Pints of kimchee

So, everyone’s been writing about kimchee it seems. For the uninitiated, kimchee (or kimchi) is fermented, spicy cabbage that is the backbone of Korean cooking. Instead of making cabbage kimchee, I went with a cucumber kimchee from Ming Tsai that seemed a little less high maintenance than other recipes I was finding. While it took the better half of an afternoon (plus a day of fermenting time), I’m glad to have 3 jars of kimchee in my fridge to add to rice, noodles, sandwiches, burgers, and maybe pizza or with eggs for breakfast? Please leave any other ideas you have with kimchee in the comments.

If you’re interested in the process, recipe details after the jump.

Editor’s note: Between the Internet being down at my apartment and then getting sick (hopefully it was just a 24 hour bug) blogging hasn’t been happening. So my apologies for the lack of posts this week, but I’m back!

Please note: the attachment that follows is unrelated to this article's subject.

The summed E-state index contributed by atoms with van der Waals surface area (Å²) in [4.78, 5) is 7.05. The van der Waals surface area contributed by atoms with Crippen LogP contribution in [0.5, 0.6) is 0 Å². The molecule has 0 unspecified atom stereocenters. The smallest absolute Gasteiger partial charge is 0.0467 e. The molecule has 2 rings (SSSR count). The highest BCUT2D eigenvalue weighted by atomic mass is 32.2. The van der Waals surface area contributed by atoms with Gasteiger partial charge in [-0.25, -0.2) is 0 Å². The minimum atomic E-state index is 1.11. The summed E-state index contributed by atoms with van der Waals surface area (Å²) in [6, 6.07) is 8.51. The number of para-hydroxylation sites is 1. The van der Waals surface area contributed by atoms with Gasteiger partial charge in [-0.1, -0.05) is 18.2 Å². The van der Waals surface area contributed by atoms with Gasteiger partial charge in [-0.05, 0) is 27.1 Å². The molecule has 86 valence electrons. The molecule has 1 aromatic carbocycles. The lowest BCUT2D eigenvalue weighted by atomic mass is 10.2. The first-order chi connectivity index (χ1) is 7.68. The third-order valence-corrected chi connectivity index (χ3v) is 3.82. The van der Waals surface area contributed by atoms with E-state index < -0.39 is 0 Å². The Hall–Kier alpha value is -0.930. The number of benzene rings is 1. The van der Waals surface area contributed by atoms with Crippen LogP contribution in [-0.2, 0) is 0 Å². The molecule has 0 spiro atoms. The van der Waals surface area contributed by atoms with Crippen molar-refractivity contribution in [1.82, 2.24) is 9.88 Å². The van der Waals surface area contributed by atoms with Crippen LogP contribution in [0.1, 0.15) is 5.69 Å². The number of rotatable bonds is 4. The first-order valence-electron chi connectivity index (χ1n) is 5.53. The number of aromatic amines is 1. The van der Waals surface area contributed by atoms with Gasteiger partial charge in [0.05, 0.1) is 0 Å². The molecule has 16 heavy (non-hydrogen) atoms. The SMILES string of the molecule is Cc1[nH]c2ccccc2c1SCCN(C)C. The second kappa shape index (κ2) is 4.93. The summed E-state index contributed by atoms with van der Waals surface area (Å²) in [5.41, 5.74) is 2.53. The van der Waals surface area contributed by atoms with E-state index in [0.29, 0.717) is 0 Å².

• 3 cucumbers

    Before fermenting

  • Salt
  • 3 cups of rice wine vinegar
  • 1 cup sugar
  • .5 inch knob of ginger, cut up into matchsticks
  • 5 garlic cloves, sliced
  • 1.5 red onions, cut into 1/8 inch slices
  • 1 carrot, shredded
  • 2 tablespoons red chili flakes or 1.5 teaspoons cayenne pepper (or make it more/less spicy to taste)
  • .25 cup fish sauce/nam pla


  • Cut cucumbers lengthwise, spoon out seeds and sprinkle cut side with salt, generously. Let cucumbers sit in colander in sink and let drain for 2 hours.
  • Rinse and dry cucumbers and cut into moon shapes.
  • Meanwhile, boil rice wine vinegar and sugar together in saucepan. Add ginger, onions, reduce to simmer. Move off heat.
  • Shred carrot and add to cucumber in large bowl. Pour vinegar mixture over and add cayenne, fish sauce, and salt to taste.
  • Put plastic wrap over bowl and let come to room temperature.
  • Poke holes in top of plastic wrap and leave bowl to sit in cool, dark place for 24 hours.
  • After a day, transfer kimchee into containers, keep in fridge for 2-3 weeks.